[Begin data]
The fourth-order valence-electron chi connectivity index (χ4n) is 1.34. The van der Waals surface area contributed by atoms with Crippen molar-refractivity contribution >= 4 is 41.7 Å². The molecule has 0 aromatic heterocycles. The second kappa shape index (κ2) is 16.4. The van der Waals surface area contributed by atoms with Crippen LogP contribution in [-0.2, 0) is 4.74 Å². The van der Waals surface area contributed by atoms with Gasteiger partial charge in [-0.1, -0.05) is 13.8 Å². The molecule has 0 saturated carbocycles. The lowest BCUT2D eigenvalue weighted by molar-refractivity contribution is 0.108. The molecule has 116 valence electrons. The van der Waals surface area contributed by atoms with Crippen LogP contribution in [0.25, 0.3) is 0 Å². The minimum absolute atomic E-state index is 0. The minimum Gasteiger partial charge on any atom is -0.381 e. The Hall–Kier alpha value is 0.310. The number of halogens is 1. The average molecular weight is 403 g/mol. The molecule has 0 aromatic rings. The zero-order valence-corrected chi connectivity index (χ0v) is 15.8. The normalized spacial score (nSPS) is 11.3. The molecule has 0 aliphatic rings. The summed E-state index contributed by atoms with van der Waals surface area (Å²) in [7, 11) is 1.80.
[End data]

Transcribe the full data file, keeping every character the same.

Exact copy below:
The fourth-order valence-electron chi connectivity index (χ4n) is 1.34. The van der Waals surface area contributed by atoms with Crippen molar-refractivity contribution >= 4 is 41.7 Å². The molecule has 0 aromatic heterocycles. The second kappa shape index (κ2) is 16.4. The van der Waals surface area contributed by atoms with Crippen LogP contribution in [-0.2, 0) is 4.74 Å². The van der Waals surface area contributed by atoms with Gasteiger partial charge in [-0.1, -0.05) is 13.8 Å². The molecule has 0 saturated carbocycles. The lowest BCUT2D eigenvalue weighted by molar-refractivity contribution is 0.108. The molecule has 116 valence electrons. The van der Waals surface area contributed by atoms with Crippen LogP contribution in [0.25, 0.3) is 0 Å². The minimum absolute atomic E-state index is 0. The minimum Gasteiger partial charge on any atom is -0.381 e. The Hall–Kier alpha value is 0.310. The number of halogens is 1. The average molecular weight is 403 g/mol. The molecule has 0 aromatic rings. The zero-order valence-corrected chi connectivity index (χ0v) is 15.8. The normalized spacial score (nSPS) is 11.3. The molecule has 0 aliphatic rings. The summed E-state index contributed by atoms with van der Waals surface area (Å²) in [7, 11) is 1.80.